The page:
Sony read the runes as early as 1988, when it be­gan pro­duc­ing its own VHS hard­ware, but – in what was a demon­stra­tion of ei­ther ad­mirable cus­tomer ser­vice or weapons-grade stub­born­ness – con­tin­ued pro­duc­tion of Be­ta­max ma­chines un­til 2002 and Be­ta­max cas­settes un­til 2015.

LASERDISC (1978 – 1996) Laserdisc may not have lasted the dis­tance, but it can be cred­ited with paving the way for the global suc­cess

of Com­pact Disc, DVD and Blu-ray – its con­cepts and tech­nolo­gies in­formed all later op­ti­cal disc for­mats.

De­vel­oped in the early 70s by Philips and MCA (the lat­ter of which mar­keted it in North Amer­ica as Dis­co­v­i­sion), the for­mat first hit the shelves in 1978 – just a cou­ple of years af­ter VHS. By 1980, it had been sold to Pi­o­neer, who badged it as both Laserdisc and Laservi­sion.

There was no dis­put­ing the su­pe­rior qual­ity of Laserdisc’s au­dio and video over VHS – it fea­tured 440 hor­i­zon­tal lines com­pared to the 240 of VHS. But, cru­cially, it was a read-only for­mat with no fa­cil­ity for record­ing.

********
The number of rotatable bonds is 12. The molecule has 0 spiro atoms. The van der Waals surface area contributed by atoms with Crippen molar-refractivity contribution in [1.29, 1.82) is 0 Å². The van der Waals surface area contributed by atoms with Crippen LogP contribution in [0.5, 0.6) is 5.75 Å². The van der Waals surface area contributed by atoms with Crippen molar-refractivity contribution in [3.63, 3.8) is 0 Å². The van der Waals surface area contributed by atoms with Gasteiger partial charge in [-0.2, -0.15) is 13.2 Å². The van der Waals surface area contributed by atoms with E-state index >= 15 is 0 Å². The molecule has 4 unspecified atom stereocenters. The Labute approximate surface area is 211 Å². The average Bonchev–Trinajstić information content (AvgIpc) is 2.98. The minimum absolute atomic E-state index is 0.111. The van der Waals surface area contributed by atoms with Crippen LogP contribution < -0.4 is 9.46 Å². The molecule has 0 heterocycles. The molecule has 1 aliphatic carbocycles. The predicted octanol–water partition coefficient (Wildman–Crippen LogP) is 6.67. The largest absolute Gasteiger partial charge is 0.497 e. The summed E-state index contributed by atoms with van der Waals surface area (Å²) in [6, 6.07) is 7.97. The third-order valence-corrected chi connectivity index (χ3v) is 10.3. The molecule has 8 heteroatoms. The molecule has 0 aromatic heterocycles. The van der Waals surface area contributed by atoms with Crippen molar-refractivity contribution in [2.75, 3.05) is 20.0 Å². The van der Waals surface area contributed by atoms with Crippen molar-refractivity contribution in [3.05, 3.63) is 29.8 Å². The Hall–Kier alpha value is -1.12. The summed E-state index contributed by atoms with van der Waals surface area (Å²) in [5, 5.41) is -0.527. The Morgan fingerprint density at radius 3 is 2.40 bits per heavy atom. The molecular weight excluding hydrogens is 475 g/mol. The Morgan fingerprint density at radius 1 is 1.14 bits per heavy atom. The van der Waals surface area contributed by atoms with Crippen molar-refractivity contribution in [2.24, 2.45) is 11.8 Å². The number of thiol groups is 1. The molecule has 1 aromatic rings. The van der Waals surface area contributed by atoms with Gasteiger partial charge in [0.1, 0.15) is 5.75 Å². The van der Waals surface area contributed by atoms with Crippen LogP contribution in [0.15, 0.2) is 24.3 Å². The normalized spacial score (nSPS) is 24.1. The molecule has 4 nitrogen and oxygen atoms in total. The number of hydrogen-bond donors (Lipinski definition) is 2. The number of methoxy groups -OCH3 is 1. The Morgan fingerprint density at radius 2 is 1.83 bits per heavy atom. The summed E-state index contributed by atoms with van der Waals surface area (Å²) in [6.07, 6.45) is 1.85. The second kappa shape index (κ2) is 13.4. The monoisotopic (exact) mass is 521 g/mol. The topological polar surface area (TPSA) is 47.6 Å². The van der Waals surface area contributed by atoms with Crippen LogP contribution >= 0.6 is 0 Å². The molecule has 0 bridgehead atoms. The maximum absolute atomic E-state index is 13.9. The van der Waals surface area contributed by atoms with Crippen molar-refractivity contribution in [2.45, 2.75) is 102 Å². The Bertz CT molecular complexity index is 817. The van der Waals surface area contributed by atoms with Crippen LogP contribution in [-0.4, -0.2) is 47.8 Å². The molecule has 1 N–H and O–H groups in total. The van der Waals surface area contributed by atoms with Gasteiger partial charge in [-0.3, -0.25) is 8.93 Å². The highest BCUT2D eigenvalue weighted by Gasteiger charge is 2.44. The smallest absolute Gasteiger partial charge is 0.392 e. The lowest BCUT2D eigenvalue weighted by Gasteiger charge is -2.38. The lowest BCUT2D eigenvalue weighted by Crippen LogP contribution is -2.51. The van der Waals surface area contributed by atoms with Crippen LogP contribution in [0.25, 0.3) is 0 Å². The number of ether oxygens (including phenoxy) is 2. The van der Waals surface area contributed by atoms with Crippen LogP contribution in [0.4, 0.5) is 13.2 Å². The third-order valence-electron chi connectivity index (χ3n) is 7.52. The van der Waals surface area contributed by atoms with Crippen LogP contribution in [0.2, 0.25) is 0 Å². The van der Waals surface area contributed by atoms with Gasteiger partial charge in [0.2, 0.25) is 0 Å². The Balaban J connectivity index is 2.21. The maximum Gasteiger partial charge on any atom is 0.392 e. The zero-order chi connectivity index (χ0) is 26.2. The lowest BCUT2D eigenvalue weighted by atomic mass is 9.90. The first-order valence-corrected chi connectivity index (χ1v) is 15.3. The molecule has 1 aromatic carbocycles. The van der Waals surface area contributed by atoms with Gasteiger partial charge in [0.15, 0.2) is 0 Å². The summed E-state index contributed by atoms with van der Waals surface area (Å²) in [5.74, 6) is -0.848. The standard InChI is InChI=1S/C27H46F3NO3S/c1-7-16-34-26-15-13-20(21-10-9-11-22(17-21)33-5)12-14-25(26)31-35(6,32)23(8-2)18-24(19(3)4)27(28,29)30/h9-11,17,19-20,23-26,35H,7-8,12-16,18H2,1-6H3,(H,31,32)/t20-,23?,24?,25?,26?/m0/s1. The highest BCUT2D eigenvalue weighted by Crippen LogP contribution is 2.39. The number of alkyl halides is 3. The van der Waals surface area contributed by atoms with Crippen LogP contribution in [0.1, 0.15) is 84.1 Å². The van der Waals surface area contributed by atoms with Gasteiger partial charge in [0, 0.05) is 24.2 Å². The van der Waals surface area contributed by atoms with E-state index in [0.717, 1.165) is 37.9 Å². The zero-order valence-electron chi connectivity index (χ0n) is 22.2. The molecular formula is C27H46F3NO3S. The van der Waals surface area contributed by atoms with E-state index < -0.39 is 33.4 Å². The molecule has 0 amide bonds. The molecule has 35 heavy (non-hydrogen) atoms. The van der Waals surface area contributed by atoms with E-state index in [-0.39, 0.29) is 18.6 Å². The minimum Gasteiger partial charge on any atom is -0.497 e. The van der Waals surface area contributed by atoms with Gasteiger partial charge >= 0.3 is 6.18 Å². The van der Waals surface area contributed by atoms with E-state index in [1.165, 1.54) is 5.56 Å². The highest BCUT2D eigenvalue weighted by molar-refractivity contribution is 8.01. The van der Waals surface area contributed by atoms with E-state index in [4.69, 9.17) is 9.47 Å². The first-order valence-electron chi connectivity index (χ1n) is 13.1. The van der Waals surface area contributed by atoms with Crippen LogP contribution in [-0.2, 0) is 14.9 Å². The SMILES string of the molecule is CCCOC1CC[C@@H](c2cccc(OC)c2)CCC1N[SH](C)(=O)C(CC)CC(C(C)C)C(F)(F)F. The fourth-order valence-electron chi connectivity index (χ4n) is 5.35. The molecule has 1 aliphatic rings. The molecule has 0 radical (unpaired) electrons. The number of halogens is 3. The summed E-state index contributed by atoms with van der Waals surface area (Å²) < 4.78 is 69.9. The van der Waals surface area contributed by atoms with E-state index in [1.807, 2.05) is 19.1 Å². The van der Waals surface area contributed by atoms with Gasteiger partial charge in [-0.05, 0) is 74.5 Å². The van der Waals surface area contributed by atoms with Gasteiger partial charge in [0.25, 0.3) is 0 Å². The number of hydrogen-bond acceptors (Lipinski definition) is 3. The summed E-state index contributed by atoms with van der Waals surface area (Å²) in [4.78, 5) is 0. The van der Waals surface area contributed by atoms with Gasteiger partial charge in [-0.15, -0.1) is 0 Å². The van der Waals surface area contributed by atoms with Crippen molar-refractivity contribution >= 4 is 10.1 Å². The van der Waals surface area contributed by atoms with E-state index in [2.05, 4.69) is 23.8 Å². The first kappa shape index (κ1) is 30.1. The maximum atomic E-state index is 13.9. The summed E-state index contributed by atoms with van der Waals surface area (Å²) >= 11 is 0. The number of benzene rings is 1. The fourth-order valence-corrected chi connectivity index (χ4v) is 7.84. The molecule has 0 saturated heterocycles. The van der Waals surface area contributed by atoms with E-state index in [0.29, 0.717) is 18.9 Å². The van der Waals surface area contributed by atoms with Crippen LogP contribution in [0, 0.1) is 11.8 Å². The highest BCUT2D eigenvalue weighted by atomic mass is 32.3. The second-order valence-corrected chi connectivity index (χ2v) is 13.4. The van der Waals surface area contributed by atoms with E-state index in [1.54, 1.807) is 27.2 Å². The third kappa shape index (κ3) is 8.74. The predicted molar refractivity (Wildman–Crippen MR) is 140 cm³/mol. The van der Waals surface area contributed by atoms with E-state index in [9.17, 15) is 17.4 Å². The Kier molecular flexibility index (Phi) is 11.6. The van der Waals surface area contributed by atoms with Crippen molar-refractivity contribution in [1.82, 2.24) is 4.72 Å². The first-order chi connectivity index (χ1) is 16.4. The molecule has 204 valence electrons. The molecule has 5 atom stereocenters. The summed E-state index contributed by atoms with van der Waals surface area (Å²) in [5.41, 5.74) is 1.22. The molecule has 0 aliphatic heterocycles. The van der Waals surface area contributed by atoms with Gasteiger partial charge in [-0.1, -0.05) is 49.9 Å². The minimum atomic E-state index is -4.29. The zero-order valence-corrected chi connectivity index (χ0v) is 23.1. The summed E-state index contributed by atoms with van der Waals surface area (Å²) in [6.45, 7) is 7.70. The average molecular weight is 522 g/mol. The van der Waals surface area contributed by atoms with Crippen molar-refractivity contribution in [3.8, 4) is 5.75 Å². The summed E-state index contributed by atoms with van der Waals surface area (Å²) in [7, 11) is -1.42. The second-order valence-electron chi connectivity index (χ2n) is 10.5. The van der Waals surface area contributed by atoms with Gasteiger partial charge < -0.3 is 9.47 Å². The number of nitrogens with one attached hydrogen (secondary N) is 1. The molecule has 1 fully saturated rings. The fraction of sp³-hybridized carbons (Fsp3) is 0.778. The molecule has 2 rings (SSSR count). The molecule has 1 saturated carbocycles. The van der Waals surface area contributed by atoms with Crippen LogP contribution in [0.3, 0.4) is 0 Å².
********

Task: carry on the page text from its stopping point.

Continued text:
Al­most as cru­cially, the discs them­selves were 12 inches in di­am­e­ter, the same size as vinyl LPS. They looked anachro­nis­tic next to a tidy lit­tle VHS or Be­ta­max cas­sette, and by the turn of the cen­tury it was all over.

VIDEO 2000 (1979 – 1988) Video 2000 (also known as V2000, Video Com­pact Cas­sette or VCC) was the re­sult of a col­lab­o­ra­tion be­tween

Philips and Grundig. Aimed at chal­leng­ing the fledg­ling VHS and Be­ta­max home video record­ing stan­dards, the lack of a de­fin­i­tive name was not the only rea­son the tech­nol­ogy floun­dered. V2000 was in­no­va­tive com­pared to its ri­vals, no­tably in the record­ing times of its two-sided cas­settes. But it ar­rived af­ter both VHS and Be­ta­max, to a mar­ket al­ready wary of com­pet­ing for­mats, and was never mar­keted in North Amer­ica at all. There was no cam­corder, and cru­cially, no sug­ges­tion the porn in­dus­try was in­ter­ested in V2000. And thus it was dis­con­tin­ued, years af­ter the pub­lic had for­got­ten all about it.